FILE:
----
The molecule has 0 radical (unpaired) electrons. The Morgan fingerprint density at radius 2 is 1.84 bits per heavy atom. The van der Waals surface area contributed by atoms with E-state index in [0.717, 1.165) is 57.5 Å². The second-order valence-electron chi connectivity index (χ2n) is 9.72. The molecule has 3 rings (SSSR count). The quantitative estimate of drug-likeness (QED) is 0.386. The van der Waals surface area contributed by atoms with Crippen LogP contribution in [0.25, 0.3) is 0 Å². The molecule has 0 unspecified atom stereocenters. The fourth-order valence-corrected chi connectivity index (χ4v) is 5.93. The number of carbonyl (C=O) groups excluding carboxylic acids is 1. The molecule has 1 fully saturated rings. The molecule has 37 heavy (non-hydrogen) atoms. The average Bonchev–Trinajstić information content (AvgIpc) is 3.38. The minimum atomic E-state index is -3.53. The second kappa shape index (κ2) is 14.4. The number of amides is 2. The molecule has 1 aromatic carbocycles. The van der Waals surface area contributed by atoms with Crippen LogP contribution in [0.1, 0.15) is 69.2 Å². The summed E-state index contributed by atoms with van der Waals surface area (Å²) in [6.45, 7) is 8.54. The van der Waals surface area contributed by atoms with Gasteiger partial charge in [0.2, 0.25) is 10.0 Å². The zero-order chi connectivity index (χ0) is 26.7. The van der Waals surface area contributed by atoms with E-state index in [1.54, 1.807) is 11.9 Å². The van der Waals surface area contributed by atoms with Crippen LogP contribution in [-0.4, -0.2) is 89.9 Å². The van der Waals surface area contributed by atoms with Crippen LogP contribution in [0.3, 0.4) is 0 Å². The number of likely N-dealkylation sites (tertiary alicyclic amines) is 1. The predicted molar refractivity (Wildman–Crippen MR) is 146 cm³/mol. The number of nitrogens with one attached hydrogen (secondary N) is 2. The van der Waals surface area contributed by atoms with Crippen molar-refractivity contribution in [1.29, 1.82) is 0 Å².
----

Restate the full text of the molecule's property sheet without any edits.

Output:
The molecule has 0 radical (unpaired) electrons. The Morgan fingerprint density at radius 2 is 1.84 bits per heavy atom. The van der Waals surface area contributed by atoms with E-state index in [0.717, 1.165) is 57.5 Å². The second-order valence-electron chi connectivity index (χ2n) is 9.72. The molecule has 3 rings (SSSR count). The quantitative estimate of drug-likeness (QED) is 0.386. The van der Waals surface area contributed by atoms with Crippen LogP contribution in [0.25, 0.3) is 0 Å². The molecule has 0 unspecified atom stereocenters. The fourth-order valence-corrected chi connectivity index (χ4v) is 5.93. The number of carbonyl (C=O) groups excluding carboxylic acids is 1. The molecule has 1 fully saturated rings. The molecule has 37 heavy (non-hydrogen) atoms. The average Bonchev–Trinajstić information content (AvgIpc) is 3.38. The minimum atomic E-state index is -3.53. The second kappa shape index (κ2) is 14.4. The number of amides is 2. The molecule has 1 aromatic carbocycles. The van der Waals surface area contributed by atoms with Crippen LogP contribution in [0.1, 0.15) is 69.2 Å². The summed E-state index contributed by atoms with van der Waals surface area (Å²) in [6.45, 7) is 8.54. The van der Waals surface area contributed by atoms with Gasteiger partial charge in [0.2, 0.25) is 10.0 Å². The zero-order chi connectivity index (χ0) is 26.7. The van der Waals surface area contributed by atoms with E-state index in [1.54, 1.807) is 11.9 Å². The van der Waals surface area contributed by atoms with Crippen LogP contribution in [-0.4, -0.2) is 89.9 Å². The van der Waals surface area contributed by atoms with Crippen LogP contribution in [0.3, 0.4) is 0 Å². The number of likely N-dealkylation sites (tertiary alicyclic amines) is 1. The predicted molar refractivity (Wildman–Crippen MR) is 146 cm³/mol. The number of nitrogens with one attached hydrogen (secondary N) is 2. The van der Waals surface area contributed by atoms with Crippen molar-refractivity contribution in [1.29, 1.82) is 0 Å².